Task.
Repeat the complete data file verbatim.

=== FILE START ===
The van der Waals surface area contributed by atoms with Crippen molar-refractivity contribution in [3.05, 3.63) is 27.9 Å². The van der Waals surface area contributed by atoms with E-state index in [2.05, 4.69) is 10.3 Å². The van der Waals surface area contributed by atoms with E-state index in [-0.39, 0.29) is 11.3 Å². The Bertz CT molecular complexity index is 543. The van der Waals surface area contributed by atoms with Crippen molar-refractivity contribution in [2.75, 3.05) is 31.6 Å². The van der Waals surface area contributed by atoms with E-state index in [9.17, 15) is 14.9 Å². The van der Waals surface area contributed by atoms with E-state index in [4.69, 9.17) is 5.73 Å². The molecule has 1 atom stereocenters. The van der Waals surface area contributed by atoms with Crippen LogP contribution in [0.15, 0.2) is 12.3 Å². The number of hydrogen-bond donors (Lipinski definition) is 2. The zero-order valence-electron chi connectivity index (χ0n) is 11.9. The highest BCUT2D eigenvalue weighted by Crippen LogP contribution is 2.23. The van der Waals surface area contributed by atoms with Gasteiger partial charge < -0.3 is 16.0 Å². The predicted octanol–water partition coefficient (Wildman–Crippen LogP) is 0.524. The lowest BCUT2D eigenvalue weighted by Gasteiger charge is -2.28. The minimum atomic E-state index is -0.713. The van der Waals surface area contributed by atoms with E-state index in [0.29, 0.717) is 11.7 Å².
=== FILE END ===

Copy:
The van der Waals surface area contributed by atoms with Crippen molar-refractivity contribution in [3.05, 3.63) is 27.9 Å². The van der Waals surface area contributed by atoms with E-state index in [2.05, 4.69) is 10.3 Å². The van der Waals surface area contributed by atoms with E-state index in [-0.39, 0.29) is 11.3 Å². The Bertz CT molecular complexity index is 543. The van der Waals surface area contributed by atoms with Crippen molar-refractivity contribution in [2.75, 3.05) is 31.6 Å². The van der Waals surface area contributed by atoms with E-state index in [9.17, 15) is 14.9 Å². The van der Waals surface area contributed by atoms with E-state index in [4.69, 9.17) is 5.73 Å². The molecule has 1 atom stereocenters. The van der Waals surface area contributed by atoms with Crippen LogP contribution in [0.15, 0.2) is 12.3 Å². The number of hydrogen-bond donors (Lipinski definition) is 2. The zero-order valence-electron chi connectivity index (χ0n) is 11.9. The highest BCUT2D eigenvalue weighted by Crippen LogP contribution is 2.23. The van der Waals surface area contributed by atoms with Gasteiger partial charge < -0.3 is 16.0 Å². The predicted octanol–water partition coefficient (Wildman–Crippen LogP) is 0.524. The lowest BCUT2D eigenvalue weighted by Gasteiger charge is -2.28. The minimum atomic E-state index is -0.713. The van der Waals surface area contributed by atoms with E-state index in [0.29, 0.717) is 11.7 Å².